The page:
“Poseidon sat at his desk, going over the accounts.”
So here’s Kafka at his desk. At the insurance company. All he wants to do is go home and get to Work, but instead, he’s got to be at the office, doing work. The problem is: he’s competent. This was supposed to be a “temporary” sort of gig, but they’ve promoted him twice in the last six months. They’ve got him writing memos. They’ve got him writing articles. Annual Reports. Lectures. Evaluations. The work piles up. Everybody loves him. “That Kafka,” they say, “he sure can write a memo!” He’s in his twenties. It’s a respectable job. His father brags to friends. He enjoys the bread, but the work means nothing to him. He dashes off e-mails to his girlfriend: “The office is a horror!” He only wants to Work, but he must work. So he writes in secret. He writes a story about a god who can’t be a God because he’s too busy doing godly paperwork. He writes a story about a faster who’s pretty much out of a job, because nobody sits around and watches fasters anymore–they have cable and internet. He writes a story about a guy who hates work so much that he transforms himself into a giant cockroach. (Think of the sick pay!) Then one day, with the Microsoft Word cursor blinking at him, his fingers hovering over the Minimize Shortcut [WINDOWS key + M], his nerves shot from looking out over his shoulder for snoopy co-workers passing the cubicle, Kafka has a revelation. “Screw it,” he says. “I’m going to go get my MFA.”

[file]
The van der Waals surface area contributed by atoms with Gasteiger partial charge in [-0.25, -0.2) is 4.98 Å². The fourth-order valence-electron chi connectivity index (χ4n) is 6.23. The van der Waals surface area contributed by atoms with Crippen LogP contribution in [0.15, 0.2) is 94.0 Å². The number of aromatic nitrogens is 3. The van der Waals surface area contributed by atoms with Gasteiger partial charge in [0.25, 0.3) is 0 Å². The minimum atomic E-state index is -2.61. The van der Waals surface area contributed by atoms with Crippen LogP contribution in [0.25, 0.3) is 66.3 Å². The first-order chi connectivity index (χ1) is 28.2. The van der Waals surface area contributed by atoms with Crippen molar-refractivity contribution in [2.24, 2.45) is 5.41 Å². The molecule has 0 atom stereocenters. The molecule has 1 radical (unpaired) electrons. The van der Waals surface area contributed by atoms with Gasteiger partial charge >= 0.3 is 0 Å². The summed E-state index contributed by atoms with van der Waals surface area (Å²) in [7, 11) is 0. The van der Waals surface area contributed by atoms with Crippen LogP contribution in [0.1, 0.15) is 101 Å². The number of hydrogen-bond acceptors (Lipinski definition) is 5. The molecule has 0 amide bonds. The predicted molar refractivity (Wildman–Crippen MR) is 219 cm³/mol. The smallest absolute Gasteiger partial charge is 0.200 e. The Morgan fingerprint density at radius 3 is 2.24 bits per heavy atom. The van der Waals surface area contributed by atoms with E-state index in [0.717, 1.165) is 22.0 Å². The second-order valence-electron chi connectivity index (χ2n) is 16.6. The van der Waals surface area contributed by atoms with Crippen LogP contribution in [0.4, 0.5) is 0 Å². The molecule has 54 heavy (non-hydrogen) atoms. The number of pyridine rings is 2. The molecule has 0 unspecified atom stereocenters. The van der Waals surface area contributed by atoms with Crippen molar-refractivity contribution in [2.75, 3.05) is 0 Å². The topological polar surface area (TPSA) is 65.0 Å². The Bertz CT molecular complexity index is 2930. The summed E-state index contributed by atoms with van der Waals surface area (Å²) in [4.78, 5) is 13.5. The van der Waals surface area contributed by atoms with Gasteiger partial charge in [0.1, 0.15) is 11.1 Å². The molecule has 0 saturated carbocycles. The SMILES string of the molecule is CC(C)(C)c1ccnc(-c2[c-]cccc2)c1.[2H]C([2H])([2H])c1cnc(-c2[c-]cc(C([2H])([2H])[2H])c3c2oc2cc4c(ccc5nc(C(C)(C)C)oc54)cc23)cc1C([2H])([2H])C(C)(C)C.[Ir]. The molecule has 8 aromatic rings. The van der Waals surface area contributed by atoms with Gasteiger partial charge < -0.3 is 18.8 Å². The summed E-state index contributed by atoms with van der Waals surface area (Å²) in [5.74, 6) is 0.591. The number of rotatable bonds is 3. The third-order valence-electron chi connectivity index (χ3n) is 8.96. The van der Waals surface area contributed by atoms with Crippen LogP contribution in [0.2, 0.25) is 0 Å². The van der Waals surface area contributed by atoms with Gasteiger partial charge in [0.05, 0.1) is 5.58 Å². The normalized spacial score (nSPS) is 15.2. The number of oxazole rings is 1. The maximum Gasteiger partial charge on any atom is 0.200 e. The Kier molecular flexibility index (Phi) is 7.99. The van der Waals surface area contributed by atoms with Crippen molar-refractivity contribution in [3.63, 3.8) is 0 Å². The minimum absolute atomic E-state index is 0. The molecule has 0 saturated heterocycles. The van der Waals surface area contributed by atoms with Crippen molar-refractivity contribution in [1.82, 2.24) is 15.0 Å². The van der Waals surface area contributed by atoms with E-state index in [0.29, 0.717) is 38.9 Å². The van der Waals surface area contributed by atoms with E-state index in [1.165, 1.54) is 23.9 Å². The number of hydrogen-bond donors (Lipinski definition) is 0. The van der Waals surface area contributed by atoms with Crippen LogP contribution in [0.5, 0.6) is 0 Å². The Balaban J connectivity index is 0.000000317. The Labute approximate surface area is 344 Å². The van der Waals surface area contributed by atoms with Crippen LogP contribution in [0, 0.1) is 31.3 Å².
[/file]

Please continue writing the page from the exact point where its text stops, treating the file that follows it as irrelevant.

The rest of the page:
*sketch from Kafka’s notebook
I was driving over to our writer’s group meeting last night, and caught the tail end of Harvey Pekar on Fresh Air with Terry Gross. Great stuff about work and writing:
PEKAR: I knew I couldn’t make money at the stuff I liked to do. So I took a job that was not challenging, and you know, when it was slow at work, I used to sneak into the corner and read or write. It worked out. It was easy, I didn’t have to go home and worry about the work, I just went and did the work, and went home and thought about writing about something.
GROSS: Now that you don’t have your day job…you can write as much as you’d like. I think most writers find it really hard to write for a good deal of the day. You might have dreamed your whole life of having that flexibility, but now that you have it, what’s it like to have it?
PEKAR: That’s a very good question, Terry. It would be pretty hard for me to write, you know 40 hours a week, 8 hours a day, that kind of week like I did when I was at the V.A.
GROSS: Did you have to learn how to deal with an unstructured day–a day that wasn’t structured by a 9-5 job?
PEKAR: Yeah. I did. At first it freaked me out, uh, In fact, I got so depressed and screwed up I was hospitalized for major depression…